About 99 percent of the time lip enhancement involves making lips bigger, usually with fillers. But for a significant number of patients, making the upper lip smaller via a lip lift is actually the more appropriate aesthetic procedure.

Much of what we consider female beauty concerns the amount of the central incisor teeth that show when the mouth is at rest and during various animations. In a normal situation, an attractive female shows several millimeters of incisal edge in repose. In the same situation, however, this patient would show several millimeters of gingiva when smiling. Patients who do not show any incisor at rest or gingiva when smiling realize that their aesthetics are skewed but are not sure why.

A lip lift procedure can improve lip and smile aesthetics in several ways. First and foremost, it shortens the lip. Younger patients usually have shorter lips that are plump and curvaceous, while older patients frequently have elongated upper lips and tend to lose volume in their lips with advancing age. This elongation and volume loss is a result of maxillary and mandibular bony changes, atrophy of the skin, mucosa, perioral musculature, and parenchymal glandular tissue, as well as attrition of the teeth.

The goal of the lip lift procedure is to shorten the upper lip and evert the vermilion, which results in a more volumized “rolled-out” lip. When measuring the lip from the bottom of the philtrum to the top of the vermilion, excessive length is generally considered more than 20mm.

Lip Lifting: Marking Matters

The actual lip lift procedure takes about 30 minutes and can be performed with local anesthesia, although I usually operate with IV or general anesthesia. The crux of this procedure is to remove excessive upper lip skin just beneath the nose. As the incision is larger in the center and tapers out for blending on the lateral edges, a specific geometric pattern is used. This pattern resembles a “bullhorn,” “Angel Wing,” or “Mustache,” and the procedure is sometimes named after one of these.

It is very important to draw this outline with a marking pen that will not fade with surgical prep, etc., as it will serve as the precise template for excision. It is also important to mark the pattern before any anesthesia and with the patient in the upright position.

I have seen some surgeons use a simple elliptical incision for this procedure, which does not heal as well as the precise geometric incision. The preferred incision corresponds to the lower nasal anatomy and gently tapers out to the lateral nostril. It is also important to make the incision just at the nasal sill and not extend into or too far above or below the nostrils. Again, marking is everything in this procedure.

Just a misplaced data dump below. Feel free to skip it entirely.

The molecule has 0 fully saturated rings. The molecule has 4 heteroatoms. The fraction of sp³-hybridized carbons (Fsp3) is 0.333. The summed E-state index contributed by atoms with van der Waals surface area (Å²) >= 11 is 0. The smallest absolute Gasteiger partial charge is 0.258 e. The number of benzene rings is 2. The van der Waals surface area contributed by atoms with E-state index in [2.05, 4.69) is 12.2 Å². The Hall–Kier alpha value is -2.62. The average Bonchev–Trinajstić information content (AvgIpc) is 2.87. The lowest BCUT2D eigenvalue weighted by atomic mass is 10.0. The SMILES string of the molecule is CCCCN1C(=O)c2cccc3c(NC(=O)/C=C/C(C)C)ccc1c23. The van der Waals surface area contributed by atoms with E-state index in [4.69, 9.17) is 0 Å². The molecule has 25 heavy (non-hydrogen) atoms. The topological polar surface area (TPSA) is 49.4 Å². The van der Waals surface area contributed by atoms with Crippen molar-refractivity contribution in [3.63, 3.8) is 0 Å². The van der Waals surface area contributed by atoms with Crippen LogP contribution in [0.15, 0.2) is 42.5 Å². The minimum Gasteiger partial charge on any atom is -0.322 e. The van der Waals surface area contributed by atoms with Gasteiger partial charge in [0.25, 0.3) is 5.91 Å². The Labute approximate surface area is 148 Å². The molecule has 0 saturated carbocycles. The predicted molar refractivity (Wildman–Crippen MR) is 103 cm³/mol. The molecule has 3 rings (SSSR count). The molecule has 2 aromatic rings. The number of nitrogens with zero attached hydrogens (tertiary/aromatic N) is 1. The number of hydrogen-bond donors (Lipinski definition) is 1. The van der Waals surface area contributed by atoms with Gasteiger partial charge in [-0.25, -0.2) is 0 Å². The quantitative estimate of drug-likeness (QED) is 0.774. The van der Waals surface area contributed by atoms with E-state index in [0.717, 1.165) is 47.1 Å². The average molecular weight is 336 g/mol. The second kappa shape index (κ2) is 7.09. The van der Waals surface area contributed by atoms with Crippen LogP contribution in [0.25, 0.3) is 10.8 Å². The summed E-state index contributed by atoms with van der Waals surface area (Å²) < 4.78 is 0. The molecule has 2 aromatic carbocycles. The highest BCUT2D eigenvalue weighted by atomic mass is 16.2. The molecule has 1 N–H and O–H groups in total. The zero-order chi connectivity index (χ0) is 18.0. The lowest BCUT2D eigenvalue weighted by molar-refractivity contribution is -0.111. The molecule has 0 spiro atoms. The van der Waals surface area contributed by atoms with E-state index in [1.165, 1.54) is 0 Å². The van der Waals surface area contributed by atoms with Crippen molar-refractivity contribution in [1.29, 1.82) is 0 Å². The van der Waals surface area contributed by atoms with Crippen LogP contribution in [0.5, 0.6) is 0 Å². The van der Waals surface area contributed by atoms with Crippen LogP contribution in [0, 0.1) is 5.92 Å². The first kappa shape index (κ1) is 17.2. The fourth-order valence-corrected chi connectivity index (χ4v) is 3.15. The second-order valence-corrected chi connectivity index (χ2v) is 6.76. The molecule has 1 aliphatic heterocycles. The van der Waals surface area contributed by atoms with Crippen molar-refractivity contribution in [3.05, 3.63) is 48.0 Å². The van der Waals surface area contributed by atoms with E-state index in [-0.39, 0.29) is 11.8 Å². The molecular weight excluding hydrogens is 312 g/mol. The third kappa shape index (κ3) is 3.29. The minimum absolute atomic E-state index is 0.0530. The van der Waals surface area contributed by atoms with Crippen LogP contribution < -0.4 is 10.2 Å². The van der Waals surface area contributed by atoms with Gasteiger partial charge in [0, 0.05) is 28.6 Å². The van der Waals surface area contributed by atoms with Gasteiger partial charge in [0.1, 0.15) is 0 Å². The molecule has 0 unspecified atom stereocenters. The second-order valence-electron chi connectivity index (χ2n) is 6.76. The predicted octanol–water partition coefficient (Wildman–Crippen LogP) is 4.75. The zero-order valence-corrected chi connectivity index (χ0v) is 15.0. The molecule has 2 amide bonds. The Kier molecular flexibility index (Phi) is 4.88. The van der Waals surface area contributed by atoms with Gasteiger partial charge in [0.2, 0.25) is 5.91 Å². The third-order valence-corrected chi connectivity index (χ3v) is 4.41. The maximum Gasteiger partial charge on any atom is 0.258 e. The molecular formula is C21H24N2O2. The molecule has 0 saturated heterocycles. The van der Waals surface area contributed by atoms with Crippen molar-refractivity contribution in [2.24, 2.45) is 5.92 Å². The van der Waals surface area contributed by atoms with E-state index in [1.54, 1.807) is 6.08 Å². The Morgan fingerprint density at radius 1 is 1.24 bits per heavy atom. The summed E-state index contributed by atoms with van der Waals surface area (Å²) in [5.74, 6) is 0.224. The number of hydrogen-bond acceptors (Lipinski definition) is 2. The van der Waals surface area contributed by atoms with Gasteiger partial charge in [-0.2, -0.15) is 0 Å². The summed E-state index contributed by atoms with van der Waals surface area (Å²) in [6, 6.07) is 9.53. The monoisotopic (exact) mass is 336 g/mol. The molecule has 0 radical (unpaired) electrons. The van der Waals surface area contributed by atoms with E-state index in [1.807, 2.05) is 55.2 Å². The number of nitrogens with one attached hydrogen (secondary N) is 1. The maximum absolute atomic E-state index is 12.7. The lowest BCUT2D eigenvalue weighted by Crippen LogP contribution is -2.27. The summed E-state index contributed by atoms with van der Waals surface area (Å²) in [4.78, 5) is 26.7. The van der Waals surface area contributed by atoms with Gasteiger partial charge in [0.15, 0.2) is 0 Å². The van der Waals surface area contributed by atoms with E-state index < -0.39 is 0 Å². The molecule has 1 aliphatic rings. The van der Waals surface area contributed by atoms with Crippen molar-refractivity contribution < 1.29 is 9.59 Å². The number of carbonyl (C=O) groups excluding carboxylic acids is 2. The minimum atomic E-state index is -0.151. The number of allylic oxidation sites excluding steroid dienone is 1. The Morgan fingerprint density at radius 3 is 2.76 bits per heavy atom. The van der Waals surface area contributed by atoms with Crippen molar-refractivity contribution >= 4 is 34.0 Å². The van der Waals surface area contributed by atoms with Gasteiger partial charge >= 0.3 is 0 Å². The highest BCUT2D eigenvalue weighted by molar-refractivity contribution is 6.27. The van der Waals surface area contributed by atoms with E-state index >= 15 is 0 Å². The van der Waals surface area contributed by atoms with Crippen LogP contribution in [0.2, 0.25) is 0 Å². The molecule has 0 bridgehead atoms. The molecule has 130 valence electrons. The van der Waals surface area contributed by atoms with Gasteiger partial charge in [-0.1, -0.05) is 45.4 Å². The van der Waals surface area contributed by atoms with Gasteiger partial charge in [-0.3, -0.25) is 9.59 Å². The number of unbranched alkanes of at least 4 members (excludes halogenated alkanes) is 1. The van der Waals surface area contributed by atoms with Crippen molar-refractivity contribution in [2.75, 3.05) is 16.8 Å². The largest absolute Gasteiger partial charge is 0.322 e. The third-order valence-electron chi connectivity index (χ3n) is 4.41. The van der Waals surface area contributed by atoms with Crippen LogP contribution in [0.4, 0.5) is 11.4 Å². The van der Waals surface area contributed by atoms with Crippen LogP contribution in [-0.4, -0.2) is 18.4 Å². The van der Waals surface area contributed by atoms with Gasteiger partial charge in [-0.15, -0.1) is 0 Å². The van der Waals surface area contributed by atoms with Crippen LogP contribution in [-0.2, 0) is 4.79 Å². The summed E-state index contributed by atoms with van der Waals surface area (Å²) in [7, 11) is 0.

The maximum amount of skin resection is commensurate with the length of the lip. In general, I usually remove 5-8mm of skin, which can represent up to one-third of the total lip length as measured from philtrim to vermilion (Figure 1). Novice surgeons should remain conservative in determining how much skin to remove.

Figure 1. This image shows both the “bullhorn” pattern of excision and an approximate one-third reduction of upper lip skin as marked.

The Procedure

A small amount of local anesthesia is injected to provide hemostasis, but not to excessively distort the tissues. Using a #11 blade, the intricate pattern is incised then removed. Although some surgeons remove skin and orbicularis muscle, I generally do not remove muscle, as I have seen abnormal animation occur in excessively operated patients from other surgeons.

A full thickness skin excision is performed using the fine tip of the #11 blade (Figure 2). This is an adjustable procedure as at this point, the surgeon can estimate the amount of incision show and remove more skin if desired.

Figure 2. The #11 blade is used to outline the excision pattern to enable a full thickness skin removal.

Figure 3. The left image shows the full thickness excision and the right image shows the wound approximated with subcutaneous gut suture.

After this skin is excised, hemostasis is performed with microbipolar cautery, as the upper lip is a vascular area. Next, subcutaneous sutures are placed using 5-0 gut suture (Figure 3). This is important to bolster the strength of the repair, as this area is subject to a lot of animation. These subcutaneous sutures also help align the precise pattern between the proximal and distal skin margins.

Final closure is performed with alternating 5-0 and 6-0 gut sutures or the surgeon's choice (Figure 4). Sutures are left in place about one week. Patients are asked to refrain from significant animation for the first week and to avoid foods that would aggravate the area or require excessive lip movement.

Figure 4. This image shows the final closure and the excised skin overlying the operative site.

Figure 5. This patient is shown before and after lip lift. Note the shorter and everted lip and aesthetic scar.

Figure 6. The same patient is shown in the lateral view illustrating increased incisor exposure

Figure 7. This image shows a patient before and after lip lift, illustrating the shortening of the lip and increased incisor show.

A True Aesthetic Concern

Although the average patient heals with a very acceptable scar, I tell all patients that I can laser the scar at six weeks for superior blending and include this in the cost of the procedure.

Patients report high satisfaction with the results of this procedure, as it addresses their true aesthetic concerns and makes a pronounced difference in their facial appearance, when in repose and when smiling.